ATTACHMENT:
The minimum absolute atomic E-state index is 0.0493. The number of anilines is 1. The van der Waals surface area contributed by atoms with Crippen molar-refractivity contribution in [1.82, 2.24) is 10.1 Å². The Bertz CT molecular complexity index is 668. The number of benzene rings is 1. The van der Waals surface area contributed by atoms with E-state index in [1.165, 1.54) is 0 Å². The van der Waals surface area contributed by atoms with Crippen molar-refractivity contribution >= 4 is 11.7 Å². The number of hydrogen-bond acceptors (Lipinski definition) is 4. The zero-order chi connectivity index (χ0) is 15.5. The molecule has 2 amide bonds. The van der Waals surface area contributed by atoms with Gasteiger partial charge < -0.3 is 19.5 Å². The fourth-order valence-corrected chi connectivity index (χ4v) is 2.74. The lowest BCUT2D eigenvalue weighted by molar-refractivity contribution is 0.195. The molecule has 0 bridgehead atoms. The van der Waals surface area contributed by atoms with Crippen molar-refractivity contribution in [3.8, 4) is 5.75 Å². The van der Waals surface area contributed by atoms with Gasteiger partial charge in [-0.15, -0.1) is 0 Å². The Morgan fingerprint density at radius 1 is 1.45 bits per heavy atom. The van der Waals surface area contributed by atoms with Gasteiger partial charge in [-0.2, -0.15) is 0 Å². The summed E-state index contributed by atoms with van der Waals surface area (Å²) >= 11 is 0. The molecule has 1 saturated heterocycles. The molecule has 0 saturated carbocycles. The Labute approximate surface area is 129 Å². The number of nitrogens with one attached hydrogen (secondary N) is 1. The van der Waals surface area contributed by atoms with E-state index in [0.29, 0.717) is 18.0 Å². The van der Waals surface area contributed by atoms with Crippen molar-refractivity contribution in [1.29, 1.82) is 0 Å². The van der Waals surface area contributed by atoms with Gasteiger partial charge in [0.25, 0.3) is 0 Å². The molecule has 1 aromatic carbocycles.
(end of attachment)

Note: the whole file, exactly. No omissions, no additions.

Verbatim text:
The minimum absolute atomic E-state index is 0.0493. The number of anilines is 1. The van der Waals surface area contributed by atoms with Crippen molar-refractivity contribution in [1.82, 2.24) is 10.1 Å². The Bertz CT molecular complexity index is 668. The number of benzene rings is 1. The van der Waals surface area contributed by atoms with E-state index in [1.165, 1.54) is 0 Å². The van der Waals surface area contributed by atoms with Crippen molar-refractivity contribution >= 4 is 11.7 Å². The number of hydrogen-bond acceptors (Lipinski definition) is 4. The zero-order chi connectivity index (χ0) is 15.5. The molecule has 2 amide bonds. The van der Waals surface area contributed by atoms with Gasteiger partial charge < -0.3 is 19.5 Å². The fourth-order valence-corrected chi connectivity index (χ4v) is 2.74. The lowest BCUT2D eigenvalue weighted by molar-refractivity contribution is 0.195. The molecule has 0 bridgehead atoms. The van der Waals surface area contributed by atoms with Crippen molar-refractivity contribution in [3.8, 4) is 5.75 Å². The van der Waals surface area contributed by atoms with Gasteiger partial charge in [-0.15, -0.1) is 0 Å². The Morgan fingerprint density at radius 1 is 1.45 bits per heavy atom. The van der Waals surface area contributed by atoms with Gasteiger partial charge in [-0.2, -0.15) is 0 Å². The summed E-state index contributed by atoms with van der Waals surface area (Å²) >= 11 is 0. The molecule has 1 saturated heterocycles. The molecule has 0 saturated carbocycles. The Labute approximate surface area is 129 Å². The number of nitrogens with one attached hydrogen (secondary N) is 1. The van der Waals surface area contributed by atoms with E-state index in [0.29, 0.717) is 18.0 Å². The van der Waals surface area contributed by atoms with Crippen molar-refractivity contribution in [1.29, 1.82) is 0 Å². The van der Waals surface area contributed by atoms with Gasteiger partial charge in [0.25, 0.3) is 0 Å². The molecule has 1 aromatic carbocycles.